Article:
Teen Wolf Trivia Tidbit No. 3: No, that wasn’t Michael J. Fox himself personally surfing atop the van during the scene. Believe it or not, the person behind the wolf makeup in the sequence wasn’t even a stunt actor—it was all the handiwork of co-star Jerry Levine (who played best bud Stiles) and a couple of strategically placed cables allowing him to do all those flashy handstands and splits.
Jay Tarses doesn’t just steal the movie as Fox’s basketball mentor, Coach Finstock. He practically runs away with it, pawns it for half-value, breaks back into the shop after closing, steals it back and resells it to the original owner at double the original price. Virtually every line of dialogue Finstock has in the movie is pure gold. These range from his rant about the IRS to his less than inspirational “inspiring” story he tells the team about a third stringer to his attempts to get the other team’s coach to forfeit the game as a means of beating the traffic. Of course, this brings us to his most iconic line of dialogue, which in a way, also represents some of the sagest wisdom ever presented in the celluloid medium:
“There are three rules that I live by: never get less than 12 hours sleep, never play cards with a guy who has the same first name as a city and never get involved with a woman with a tattoo of a dagger on her body. Now you stick to that, and everything else is cream cheese.”
Take heed, schlubs like Quentin Tarantino. Now that is how you script quality dialogue.
Teen Wolf Trivia Tidbit No. 4: Speaking of dialogue, Teen Wolf was co-written by Matthew Weisman and Jeph Loeb. If the latter sounds familiar, that’s because he’s since gone on to become one of the most famous comic book writers in the world, working on such acclaimed series as Batman: The Long Halloween and Superman For All Seasons. He’s also had some experiences in TV, too, having served as a writer for Lost and the co-executive producer of Heroes.
The Infamous Bit Player “Exposure” Scandal
In a movie with so many memorable elements—the scene where Teen Wolf’s dad shows up in full werewolf makeup for the first time, all of Stiles’ hilariously raunchy T-shirts, the fact that the main love interest in the movie is named “Boof,” etc.—perhaps the most famous thing in the movie is … well, literally somebody’s thing. Next to the infamous “ghost kid” scene in Three Men and a Little Baby, there probably isn’t a more freeze-framed moment in Blockbuster history than the parting shots of Teen Wolf, where for all the rubles in Russia it looks like some mischievous extra in the stands TOTALLY yanked their Donger out. For those of you that aren’t too keen on putting NSFW inquiries into the Google search bar, the long-running rumor is that towards the very end of the movie you can briefly spot an extra in the audience seemingly exposing himself. Apparently, the urban legend is popular enough that it was featured on both a VH1 special and an episode of Family Guy. Although, even now the video evidence is inconclusive as to whether that’s really a wiener making a cameo appearance … indeed, some YouTubers offer visual evidence the extra in question is actually a female, thus adding pop culture conspiracy theory atop pop culture conspiracy theory. Regardless, the urban legend has only added to Teen Wolf’s legacy over the years—like a cherry atop an already great sundae, except in this case, the cherry may or may not constitute a form of felonious public indecency.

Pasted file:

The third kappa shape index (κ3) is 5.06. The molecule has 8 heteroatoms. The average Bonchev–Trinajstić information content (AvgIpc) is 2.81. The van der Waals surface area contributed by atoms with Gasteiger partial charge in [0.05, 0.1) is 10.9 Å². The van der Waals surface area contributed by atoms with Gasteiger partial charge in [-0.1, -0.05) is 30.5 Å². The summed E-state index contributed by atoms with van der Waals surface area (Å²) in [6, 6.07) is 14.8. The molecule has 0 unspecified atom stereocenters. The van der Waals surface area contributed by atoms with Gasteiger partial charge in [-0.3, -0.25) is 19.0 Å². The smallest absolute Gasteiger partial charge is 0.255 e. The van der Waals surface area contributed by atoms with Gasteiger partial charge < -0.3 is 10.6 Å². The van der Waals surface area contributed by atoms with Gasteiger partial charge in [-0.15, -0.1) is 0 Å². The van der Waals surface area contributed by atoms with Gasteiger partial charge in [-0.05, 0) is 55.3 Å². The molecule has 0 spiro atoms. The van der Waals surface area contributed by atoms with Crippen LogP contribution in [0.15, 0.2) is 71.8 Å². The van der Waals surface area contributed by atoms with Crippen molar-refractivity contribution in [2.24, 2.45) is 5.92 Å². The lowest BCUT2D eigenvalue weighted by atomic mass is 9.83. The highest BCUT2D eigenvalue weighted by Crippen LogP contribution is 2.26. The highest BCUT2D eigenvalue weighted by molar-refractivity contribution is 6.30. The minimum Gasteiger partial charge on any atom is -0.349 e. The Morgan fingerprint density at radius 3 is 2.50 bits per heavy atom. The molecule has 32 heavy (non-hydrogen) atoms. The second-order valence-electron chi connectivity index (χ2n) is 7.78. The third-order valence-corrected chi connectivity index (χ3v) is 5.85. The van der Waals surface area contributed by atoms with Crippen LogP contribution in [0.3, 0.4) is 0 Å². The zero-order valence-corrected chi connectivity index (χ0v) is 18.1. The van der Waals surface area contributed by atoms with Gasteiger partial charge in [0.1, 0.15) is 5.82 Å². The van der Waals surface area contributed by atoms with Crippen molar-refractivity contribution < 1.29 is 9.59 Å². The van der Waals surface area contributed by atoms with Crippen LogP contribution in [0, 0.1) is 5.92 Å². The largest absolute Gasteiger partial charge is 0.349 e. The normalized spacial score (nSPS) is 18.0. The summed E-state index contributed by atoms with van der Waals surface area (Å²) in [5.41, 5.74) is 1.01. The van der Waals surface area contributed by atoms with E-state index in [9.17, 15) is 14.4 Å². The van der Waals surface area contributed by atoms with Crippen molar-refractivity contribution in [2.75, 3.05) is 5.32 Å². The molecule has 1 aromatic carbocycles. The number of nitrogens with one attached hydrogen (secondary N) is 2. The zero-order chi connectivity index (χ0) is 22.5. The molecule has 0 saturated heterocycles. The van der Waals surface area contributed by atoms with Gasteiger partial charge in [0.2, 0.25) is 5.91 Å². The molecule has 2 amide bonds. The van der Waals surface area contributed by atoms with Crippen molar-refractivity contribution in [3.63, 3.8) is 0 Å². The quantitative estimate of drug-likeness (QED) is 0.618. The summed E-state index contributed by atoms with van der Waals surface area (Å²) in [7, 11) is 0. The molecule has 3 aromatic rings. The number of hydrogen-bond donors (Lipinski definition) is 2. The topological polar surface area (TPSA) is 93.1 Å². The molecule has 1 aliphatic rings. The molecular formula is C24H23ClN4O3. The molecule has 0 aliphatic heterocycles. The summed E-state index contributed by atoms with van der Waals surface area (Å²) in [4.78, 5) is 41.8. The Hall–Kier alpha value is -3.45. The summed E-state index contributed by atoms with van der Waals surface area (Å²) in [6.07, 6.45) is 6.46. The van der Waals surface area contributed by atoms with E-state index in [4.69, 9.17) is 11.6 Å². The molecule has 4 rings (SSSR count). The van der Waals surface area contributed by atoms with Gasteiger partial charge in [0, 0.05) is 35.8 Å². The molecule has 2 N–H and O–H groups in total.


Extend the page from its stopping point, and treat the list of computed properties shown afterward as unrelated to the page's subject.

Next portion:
Teen Wolf Trivia Tidbit No. 5: Yes, we all know that Teen Wolf was resurrected as an MTV drama, but did you know that the original Wolf not only inspired a really bad sequel sans Fox (Teen Wolf Too) but even a short-lived animated series? Well, consider yourself formally enlightened now.